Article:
‘Body cam­eras not the an­swer’

Lewin says equip­ment not a crime-fight­ing tool

Jamaica Gleaner - - NEWS - Christo­pher Serju christo­pher.serju@glean­erjm.com

REAR AD­MI­RAL Hard­ley Lewin, for­mer chief-of-staff of the Ja­maica De­fence Force (JDF) and com­mis­sioner of po­lice, has come out against the use of body cam­eras by lo­cal po­lice as an ef­fec­tive tool in the fight against crime and im­prov­ing pub­lic trust.

Mem­bers of the Ja­maica Con­stab­u­lary Force (JCF) are now in train­ing to use the au­dio-record­ing de­vices, which are slated for roll­out on a pi­lot ba­sis in six po­lice di­vi­sions by month end.

“We are wrap­ping up train­ing and in an­other week or so they will be out there on the road,” su­per­in­ten­dent of po­lice at the In­for­ma­tion and Com­mu­ni­ca­tions Tech­nol­ogy Divi­sion, Nor­ris Rhooms, told The Gleaner via tele­phone yes­ter­day. Per­son­nel from the Kingston Cen­tral, Kingston East­ern, St An­drew South, St An­drew Cen­tral, Traf­fic, and Mo­torised Pa­trol di­vi­sions will be the first batch to use the tech­nol­ogy.

How­ever, Lewin, who served as com­mis­sioner of po­lice from Novem­ber 2007 to De­cem­ber 2009, has slammed the idea of body cam­eras as an ef­fec­tive stand­alone strat­egy to im­prove the re­la­tion­ship be­tween the po­lice and the pub­lic.

“We have cer­tain fi­nite re­sources and I don’t think body cam­eras are the crit­i­cal thing right now. CCTV (closed cir­cuit tele­vi­sion) that helps crime fight­ing (but) body cam­era does noth­ing. All it’s go­ing to do is tell us how bad the thing is, but we are not deal­ing with the com­plex, hu­man, cul­tural is­sues that make the use of body cam­eras nec­es­sary. We are go­ing up the wrong road. We not pri­ori­tis­ing,” he told a Gleaner Edi­tors’ Fo­rum yes­ter­day.

How­ever, even as he ad­mit­ted that there was some value in the use of CCTV as an ef­fec­tive crime-mon­i­tor­ing tool, the for­mer chief-of-staff warned against pro­mot­ing the use of tech­nol­ogy over hu­man in­ter­ac­tion. “We are try­ing to use tech­nol­ogy to solve some com­plex hu­man is­sues and we’re not tack­ling the de­mand­ing work of some very ba­sic func­tions of ac­count­abil­ity, man­age­ment, and so – and go­ing with tech­nol­ogy isn’t go­ing to fix it. We’re fol­low­ing and be­ing se­duced by ev­ery First-World thing we see on TV. It is stupid!” he de­clared.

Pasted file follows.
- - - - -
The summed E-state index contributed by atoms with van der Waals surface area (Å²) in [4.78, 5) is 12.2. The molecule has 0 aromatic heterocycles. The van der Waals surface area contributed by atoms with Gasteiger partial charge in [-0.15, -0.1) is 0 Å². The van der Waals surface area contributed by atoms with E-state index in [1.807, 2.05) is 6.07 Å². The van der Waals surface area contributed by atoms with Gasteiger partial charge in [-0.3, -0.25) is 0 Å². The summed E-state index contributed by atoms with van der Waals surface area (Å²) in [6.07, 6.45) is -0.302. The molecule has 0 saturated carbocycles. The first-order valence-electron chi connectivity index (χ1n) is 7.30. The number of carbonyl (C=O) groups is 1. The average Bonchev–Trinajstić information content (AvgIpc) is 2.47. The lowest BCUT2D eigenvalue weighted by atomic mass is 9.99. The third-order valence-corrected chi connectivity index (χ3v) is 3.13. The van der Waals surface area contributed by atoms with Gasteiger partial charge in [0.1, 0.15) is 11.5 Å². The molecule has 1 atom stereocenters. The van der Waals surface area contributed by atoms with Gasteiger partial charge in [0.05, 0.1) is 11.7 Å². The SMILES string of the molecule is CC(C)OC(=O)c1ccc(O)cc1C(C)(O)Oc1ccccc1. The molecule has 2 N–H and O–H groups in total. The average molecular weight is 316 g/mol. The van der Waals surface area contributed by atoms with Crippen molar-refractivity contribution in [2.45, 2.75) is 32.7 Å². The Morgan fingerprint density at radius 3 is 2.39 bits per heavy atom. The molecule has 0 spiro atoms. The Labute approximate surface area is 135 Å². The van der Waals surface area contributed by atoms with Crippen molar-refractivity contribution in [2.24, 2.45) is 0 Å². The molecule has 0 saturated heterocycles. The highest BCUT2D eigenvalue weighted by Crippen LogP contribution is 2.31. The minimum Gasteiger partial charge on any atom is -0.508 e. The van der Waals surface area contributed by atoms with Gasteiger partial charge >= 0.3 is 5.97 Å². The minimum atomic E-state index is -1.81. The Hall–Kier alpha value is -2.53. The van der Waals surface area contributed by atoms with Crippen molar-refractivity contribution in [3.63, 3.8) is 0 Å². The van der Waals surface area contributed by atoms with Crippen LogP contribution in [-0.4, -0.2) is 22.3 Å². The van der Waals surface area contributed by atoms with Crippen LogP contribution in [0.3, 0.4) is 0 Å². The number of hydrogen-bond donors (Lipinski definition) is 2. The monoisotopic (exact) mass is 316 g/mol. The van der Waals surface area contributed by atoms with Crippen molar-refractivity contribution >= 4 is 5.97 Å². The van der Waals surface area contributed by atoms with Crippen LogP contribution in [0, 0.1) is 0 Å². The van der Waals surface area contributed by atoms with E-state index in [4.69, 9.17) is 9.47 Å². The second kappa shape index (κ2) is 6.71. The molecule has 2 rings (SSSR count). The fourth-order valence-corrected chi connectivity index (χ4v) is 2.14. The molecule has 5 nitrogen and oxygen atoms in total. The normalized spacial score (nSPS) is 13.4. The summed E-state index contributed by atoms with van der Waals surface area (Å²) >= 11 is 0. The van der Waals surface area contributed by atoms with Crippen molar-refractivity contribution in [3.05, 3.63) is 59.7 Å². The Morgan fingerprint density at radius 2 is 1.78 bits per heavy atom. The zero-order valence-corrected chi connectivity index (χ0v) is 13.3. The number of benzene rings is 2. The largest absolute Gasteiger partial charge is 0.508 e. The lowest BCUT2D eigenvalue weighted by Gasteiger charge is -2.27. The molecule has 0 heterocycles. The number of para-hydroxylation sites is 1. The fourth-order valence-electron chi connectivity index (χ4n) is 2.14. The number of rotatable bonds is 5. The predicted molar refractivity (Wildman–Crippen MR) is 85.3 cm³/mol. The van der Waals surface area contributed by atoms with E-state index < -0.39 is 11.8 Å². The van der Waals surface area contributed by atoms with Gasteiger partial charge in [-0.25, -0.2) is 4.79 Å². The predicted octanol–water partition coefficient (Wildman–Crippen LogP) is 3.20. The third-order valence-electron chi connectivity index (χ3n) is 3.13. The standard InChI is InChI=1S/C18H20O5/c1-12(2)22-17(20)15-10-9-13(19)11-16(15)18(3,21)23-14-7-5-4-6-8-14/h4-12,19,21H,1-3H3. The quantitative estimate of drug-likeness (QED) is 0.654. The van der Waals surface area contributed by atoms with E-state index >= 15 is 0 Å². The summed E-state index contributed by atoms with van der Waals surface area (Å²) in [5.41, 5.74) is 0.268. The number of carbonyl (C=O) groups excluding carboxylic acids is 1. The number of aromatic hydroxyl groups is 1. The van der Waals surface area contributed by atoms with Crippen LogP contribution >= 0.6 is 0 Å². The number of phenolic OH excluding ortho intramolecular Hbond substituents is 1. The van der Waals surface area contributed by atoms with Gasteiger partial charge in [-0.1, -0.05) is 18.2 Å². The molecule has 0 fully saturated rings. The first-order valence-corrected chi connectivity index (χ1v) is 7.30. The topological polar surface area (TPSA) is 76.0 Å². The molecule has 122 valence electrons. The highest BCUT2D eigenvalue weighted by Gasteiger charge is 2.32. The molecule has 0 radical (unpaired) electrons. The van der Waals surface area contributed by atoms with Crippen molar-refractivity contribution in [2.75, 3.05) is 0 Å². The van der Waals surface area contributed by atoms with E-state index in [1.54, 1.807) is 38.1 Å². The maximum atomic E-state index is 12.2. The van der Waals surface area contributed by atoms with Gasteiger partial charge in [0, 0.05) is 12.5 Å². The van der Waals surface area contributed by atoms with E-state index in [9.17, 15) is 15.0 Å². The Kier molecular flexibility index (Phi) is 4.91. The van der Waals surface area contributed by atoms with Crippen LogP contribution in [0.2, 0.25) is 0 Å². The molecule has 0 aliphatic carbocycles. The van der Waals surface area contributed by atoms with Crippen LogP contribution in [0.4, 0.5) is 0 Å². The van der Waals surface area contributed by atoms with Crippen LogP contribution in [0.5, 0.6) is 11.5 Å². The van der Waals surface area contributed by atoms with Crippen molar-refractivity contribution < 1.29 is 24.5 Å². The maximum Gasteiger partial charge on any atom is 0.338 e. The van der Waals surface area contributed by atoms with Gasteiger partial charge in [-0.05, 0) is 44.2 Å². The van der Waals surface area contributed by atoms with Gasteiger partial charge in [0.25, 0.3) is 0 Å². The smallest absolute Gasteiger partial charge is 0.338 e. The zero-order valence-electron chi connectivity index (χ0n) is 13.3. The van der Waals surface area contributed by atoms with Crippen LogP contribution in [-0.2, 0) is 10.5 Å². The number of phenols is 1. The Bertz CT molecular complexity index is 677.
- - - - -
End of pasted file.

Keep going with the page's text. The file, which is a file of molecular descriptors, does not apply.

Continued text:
Spokesper­son for Ja­maicans for Jus­tice, Su­san Goffe, said that leg­is­la­tion gov­ern­ing the use of the equip­ment do­nated by the United States govern­ment was not yet in place. So the ques­tion of how the recorded ma­te­rial would be stored, ac­cessed and avail­able to the pub­lic, as hap­pens in the United States, re­mains a mat­ter of con­cern. In­spec­tor Rhooms told The Gleaner that his divi­sion was in the process of pre­par­ing a doc­u­ment on be­half the Min­istry of Na­tional Se­cu­rity to in­form the leg­is­la­tion that will even­tu­ally be pre­sented to Par­lia­ment.

How­ever, dur­ing the of­fi­cial launch in late Au­gust, Rhooms said the sys­tems would be put in place to min­imise the chance of the equip­ment or the sys­tem be­ing abused.

This is be­cause the of­fi­cers will have to sign for the cam­eras be­fore go­ing on an op­er­a­tion, a process which will in­clude fin­ger­print. The cam­eras will be on dur­ing the op­er­a­tion, and at the end of the duty, shift of­fi­cer must sign off when re­turn­ing them and the footage up­loaded to a spe­cial data­base, by au­tho­rised per­son­nel. Chances of the equip­ment be­ing tam­pered with are re­mote, Su­per­in­ten­dent Rhooms told The Gleaner at the launch. “Dur­ing that time (when it is be­ing re­turned), a su­per­vi­sor would be there to sign for it, check it that it is not dam­aged. He (the of­fi­cer) can­not go in and edit (or) delete any­thing. If he doesn’t turn it on and some­thing hap­pens and he can’t give a good rea­son why he didn’t turn it on, he would be in prob­lems be­cause this is go­ing to be a part of stan­dard pro­ce­dure,” he ex­plained.

LEWIN

GOFFE

A sample of a body cam­era which could be worn by lo­cal po­lice.

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